Bill Would Extend Smoking Ban to Private Clubs | NBC Connecticut

Bill Would Extend Smoking Ban to Private Clubs



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    JAKARTA, INDONESIA - FEBRUARY 6: An Indonesian man stubs a cigarette on February 6, 2009 in Jakarta, Indonesia. The Ulema Council, the top Islamic body in Indonesia, passed a 'fatwa' or religious edict restricting Muslims from smoking in public places last week. Whilst optional and non-binding, those non-compliant are considered sinful. Indonesia is the fifth largest tobacco market globally, and tobacco taxes make up around 10 per cent of the government's income. (Photo by Dimas Ardian/Getty Images)

    Life, liberty and the pursuit of happiness are freedoms veterans fought for in conflicts around the world, but some fear they will no longer be free to smoke at VFW halls in Connecticut if they so choose.

    Lawmakers are considering a bill to add private clubs -- like the VFW, the Knights of Columbus and country clubs -- to the list of places where smoking is banned, the Hartford Courant reports.

    "It's not the smoking that bugs us. It's the fact you're trying to tell us what to do. It's not your responsibility. It's my responsibility," Rusty Meek of Manchester, a member of the VFW, Elks, Masons and American Legion, told the Courant. "Let us handle our own business."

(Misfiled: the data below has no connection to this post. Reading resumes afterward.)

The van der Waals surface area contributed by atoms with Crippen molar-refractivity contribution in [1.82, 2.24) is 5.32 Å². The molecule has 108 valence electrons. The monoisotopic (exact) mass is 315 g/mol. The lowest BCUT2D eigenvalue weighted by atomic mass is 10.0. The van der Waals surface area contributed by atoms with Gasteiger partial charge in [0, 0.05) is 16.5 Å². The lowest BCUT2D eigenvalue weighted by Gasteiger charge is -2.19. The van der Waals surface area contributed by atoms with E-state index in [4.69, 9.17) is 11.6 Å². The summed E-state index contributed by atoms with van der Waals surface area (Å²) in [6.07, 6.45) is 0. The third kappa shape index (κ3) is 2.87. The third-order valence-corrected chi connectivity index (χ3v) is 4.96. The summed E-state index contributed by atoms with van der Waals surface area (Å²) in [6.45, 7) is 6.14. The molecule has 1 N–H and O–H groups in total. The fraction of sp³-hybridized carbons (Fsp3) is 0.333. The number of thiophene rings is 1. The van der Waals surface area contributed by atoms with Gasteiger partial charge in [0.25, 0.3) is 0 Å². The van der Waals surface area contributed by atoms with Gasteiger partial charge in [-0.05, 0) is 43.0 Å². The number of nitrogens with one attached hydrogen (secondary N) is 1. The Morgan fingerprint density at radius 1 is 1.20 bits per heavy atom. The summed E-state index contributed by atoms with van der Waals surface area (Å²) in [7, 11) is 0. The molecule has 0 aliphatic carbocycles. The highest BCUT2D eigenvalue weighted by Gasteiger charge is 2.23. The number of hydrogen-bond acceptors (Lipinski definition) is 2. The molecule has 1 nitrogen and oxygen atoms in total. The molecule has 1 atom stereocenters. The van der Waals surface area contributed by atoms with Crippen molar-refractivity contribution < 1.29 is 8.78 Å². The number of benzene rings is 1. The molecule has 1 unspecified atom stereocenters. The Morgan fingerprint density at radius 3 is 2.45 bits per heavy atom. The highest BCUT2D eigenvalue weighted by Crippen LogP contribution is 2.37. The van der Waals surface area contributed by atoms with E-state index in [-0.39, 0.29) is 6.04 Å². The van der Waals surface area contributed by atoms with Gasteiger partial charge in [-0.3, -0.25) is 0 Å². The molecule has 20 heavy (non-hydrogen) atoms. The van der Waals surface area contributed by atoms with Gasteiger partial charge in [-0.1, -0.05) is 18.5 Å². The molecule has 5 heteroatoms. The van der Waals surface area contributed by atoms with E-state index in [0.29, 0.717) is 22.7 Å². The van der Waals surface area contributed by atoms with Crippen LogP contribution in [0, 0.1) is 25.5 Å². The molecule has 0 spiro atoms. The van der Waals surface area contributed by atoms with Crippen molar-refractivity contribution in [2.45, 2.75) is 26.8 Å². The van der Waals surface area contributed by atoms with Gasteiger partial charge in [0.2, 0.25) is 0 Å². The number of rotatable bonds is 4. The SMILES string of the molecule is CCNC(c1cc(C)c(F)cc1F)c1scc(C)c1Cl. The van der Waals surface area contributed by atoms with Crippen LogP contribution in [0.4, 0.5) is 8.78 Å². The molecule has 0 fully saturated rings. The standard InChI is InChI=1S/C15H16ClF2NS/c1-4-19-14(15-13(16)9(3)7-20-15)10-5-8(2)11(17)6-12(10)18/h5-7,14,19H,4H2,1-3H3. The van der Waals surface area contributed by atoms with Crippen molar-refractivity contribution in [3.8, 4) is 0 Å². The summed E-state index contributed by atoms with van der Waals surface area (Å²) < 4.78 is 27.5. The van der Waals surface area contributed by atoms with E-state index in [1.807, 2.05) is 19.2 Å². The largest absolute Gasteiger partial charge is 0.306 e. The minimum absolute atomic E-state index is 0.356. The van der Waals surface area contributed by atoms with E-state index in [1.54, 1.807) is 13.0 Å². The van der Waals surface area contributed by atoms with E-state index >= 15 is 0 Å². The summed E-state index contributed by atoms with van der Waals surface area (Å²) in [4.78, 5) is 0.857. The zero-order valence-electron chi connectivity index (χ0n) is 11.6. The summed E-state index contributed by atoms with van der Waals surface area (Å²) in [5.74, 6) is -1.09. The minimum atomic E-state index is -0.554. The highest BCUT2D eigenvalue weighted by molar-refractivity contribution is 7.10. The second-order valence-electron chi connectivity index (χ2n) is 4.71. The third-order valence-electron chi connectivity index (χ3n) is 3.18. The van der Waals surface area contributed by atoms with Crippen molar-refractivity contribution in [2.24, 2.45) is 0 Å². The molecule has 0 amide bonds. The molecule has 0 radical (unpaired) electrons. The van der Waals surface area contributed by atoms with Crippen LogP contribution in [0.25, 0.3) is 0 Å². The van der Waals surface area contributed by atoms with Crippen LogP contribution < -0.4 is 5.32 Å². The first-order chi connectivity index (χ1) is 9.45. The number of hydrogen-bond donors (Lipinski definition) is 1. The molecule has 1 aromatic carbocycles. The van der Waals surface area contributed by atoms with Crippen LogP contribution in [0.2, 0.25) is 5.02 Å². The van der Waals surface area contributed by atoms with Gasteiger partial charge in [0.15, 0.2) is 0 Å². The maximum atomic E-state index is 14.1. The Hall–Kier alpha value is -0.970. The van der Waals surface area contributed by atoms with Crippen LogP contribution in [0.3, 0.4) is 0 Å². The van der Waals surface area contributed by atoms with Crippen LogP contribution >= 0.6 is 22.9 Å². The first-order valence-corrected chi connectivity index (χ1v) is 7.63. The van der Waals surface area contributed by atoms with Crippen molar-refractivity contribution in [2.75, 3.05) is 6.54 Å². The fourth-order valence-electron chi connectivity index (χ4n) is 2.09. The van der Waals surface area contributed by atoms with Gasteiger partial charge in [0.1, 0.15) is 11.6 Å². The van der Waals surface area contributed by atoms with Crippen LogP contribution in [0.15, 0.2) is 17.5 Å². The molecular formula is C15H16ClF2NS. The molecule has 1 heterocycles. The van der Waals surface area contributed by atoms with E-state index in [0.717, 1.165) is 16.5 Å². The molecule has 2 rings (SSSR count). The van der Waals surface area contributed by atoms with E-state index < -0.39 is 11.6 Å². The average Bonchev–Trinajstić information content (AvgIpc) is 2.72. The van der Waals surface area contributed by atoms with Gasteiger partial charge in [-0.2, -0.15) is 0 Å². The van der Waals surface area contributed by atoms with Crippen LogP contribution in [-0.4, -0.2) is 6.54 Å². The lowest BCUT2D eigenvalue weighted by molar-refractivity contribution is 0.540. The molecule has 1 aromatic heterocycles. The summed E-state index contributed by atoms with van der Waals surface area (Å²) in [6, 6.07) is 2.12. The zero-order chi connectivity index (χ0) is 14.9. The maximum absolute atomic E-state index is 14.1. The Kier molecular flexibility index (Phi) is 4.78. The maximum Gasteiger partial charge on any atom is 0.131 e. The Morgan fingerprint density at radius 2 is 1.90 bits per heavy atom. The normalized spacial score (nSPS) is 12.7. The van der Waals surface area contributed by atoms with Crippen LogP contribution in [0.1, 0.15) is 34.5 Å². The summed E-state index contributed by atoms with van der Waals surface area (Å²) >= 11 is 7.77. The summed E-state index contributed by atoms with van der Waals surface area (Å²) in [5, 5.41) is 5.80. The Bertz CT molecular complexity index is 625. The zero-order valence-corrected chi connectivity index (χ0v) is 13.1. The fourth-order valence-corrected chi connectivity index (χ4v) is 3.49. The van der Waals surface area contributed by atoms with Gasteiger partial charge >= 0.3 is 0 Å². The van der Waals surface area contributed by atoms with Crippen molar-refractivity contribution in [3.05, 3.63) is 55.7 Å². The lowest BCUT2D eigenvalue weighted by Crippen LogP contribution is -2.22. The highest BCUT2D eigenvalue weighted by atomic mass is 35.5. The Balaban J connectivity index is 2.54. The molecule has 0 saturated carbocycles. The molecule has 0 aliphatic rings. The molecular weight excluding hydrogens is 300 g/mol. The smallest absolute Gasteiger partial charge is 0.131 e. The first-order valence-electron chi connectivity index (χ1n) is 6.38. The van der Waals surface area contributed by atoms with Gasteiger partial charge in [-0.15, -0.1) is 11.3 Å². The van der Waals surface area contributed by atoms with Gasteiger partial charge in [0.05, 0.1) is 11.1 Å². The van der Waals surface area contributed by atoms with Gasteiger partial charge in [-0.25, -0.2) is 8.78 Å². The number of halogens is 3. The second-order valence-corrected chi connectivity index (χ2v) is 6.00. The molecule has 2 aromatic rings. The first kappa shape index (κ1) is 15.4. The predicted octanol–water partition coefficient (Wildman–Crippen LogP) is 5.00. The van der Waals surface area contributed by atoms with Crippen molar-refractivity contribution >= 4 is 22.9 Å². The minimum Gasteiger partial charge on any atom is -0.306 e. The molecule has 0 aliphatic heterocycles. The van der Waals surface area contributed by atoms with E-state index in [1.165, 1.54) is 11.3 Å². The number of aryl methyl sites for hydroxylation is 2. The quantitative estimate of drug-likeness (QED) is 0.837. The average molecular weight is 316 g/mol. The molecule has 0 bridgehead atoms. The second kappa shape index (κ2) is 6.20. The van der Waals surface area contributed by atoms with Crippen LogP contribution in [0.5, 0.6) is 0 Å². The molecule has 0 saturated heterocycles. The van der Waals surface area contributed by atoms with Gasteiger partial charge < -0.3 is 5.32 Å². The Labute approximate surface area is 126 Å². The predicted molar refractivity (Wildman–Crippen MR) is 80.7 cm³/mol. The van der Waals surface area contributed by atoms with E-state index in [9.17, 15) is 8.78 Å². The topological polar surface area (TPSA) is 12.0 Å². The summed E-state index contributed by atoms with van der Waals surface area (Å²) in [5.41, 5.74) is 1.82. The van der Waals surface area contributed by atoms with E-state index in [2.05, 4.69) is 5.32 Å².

Vince Valvo, of The Hartford Club's board of governors, testified before the General Assembly's Public Health Committee.

    The Hartford Club has a private smoking lounge that is equipped with separate ventilation, Valvo said, and no members, guests or groups who have used the club's banquet facilities have complained about the smoke.

    "A private club is not a public institution. It is the closest thing to being a member of basically your home and the activities that happen there are much like your home,” Valvo said.

    Restaurants and bars have been smoke-free since 2003, when the state Legislature banned smoking. That law exempted the state's two tribal casinos and private clubs.

    Supporters of the new bill told the Courant that the legislation would protect employees of private clubs from second-hand smoke.

    The Public Health Committee will decide on the bill.